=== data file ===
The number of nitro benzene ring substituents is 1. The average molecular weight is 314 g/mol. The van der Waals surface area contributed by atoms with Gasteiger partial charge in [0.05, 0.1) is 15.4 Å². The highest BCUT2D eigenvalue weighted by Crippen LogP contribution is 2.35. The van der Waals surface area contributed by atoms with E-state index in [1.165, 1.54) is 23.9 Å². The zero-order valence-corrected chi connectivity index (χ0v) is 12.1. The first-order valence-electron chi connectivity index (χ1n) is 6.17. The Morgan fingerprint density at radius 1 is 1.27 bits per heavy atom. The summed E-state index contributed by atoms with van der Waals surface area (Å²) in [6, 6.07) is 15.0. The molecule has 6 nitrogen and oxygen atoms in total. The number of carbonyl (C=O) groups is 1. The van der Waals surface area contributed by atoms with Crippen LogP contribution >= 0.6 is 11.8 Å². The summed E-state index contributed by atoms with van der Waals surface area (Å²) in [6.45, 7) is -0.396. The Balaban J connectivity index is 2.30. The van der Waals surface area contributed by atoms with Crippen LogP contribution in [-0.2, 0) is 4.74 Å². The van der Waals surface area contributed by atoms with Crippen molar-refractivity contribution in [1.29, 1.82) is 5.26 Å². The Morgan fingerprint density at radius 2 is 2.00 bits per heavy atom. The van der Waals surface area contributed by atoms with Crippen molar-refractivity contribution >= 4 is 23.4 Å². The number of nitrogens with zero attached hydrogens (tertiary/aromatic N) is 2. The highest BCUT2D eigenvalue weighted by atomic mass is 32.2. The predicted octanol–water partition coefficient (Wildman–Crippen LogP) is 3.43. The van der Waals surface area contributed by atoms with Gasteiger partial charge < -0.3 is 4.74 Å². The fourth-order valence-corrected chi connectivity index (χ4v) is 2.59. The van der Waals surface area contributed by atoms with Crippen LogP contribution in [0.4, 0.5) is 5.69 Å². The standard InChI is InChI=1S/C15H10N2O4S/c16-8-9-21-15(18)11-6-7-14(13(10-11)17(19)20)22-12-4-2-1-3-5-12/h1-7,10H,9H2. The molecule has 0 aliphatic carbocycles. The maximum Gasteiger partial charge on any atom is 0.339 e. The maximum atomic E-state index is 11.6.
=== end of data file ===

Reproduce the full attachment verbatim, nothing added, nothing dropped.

The number of nitro benzene ring substituents is 1. The average molecular weight is 314 g/mol. The van der Waals surface area contributed by atoms with Gasteiger partial charge in [0.05, 0.1) is 15.4 Å². The highest BCUT2D eigenvalue weighted by Crippen LogP contribution is 2.35. The van der Waals surface area contributed by atoms with E-state index in [1.165, 1.54) is 23.9 Å². The zero-order valence-corrected chi connectivity index (χ0v) is 12.1. The first-order valence-electron chi connectivity index (χ1n) is 6.17. The Morgan fingerprint density at radius 1 is 1.27 bits per heavy atom. The summed E-state index contributed by atoms with van der Waals surface area (Å²) in [6, 6.07) is 15.0. The molecule has 6 nitrogen and oxygen atoms in total. The number of carbonyl (C=O) groups is 1. The van der Waals surface area contributed by atoms with Crippen LogP contribution >= 0.6 is 11.8 Å². The summed E-state index contributed by atoms with van der Waals surface area (Å²) in [6.45, 7) is -0.396. The Balaban J connectivity index is 2.30. The van der Waals surface area contributed by atoms with Crippen LogP contribution in [-0.2, 0) is 4.74 Å². The van der Waals surface area contributed by atoms with Crippen molar-refractivity contribution in [1.29, 1.82) is 5.26 Å². The Morgan fingerprint density at radius 2 is 2.00 bits per heavy atom. The van der Waals surface area contributed by atoms with Crippen molar-refractivity contribution >= 4 is 23.4 Å². The number of nitrogens with zero attached hydrogens (tertiary/aromatic N) is 2. The highest BCUT2D eigenvalue weighted by atomic mass is 32.2. The predicted octanol–water partition coefficient (Wildman–Crippen LogP) is 3.43. The van der Waals surface area contributed by atoms with Gasteiger partial charge < -0.3 is 4.74 Å². The fourth-order valence-corrected chi connectivity index (χ4v) is 2.59. The van der Waals surface area contributed by atoms with Crippen LogP contribution in [0.4, 0.5) is 5.69 Å². The standard InChI is InChI=1S/C15H10N2O4S/c16-8-9-21-15(18)11-6-7-14(13(10-11)17(19)20)22-12-4-2-1-3-5-12/h1-7,10H,9H2. The molecule has 0 aliphatic carbocycles. The maximum Gasteiger partial charge on any atom is 0.339 e. The maximum atomic E-state index is 11.6.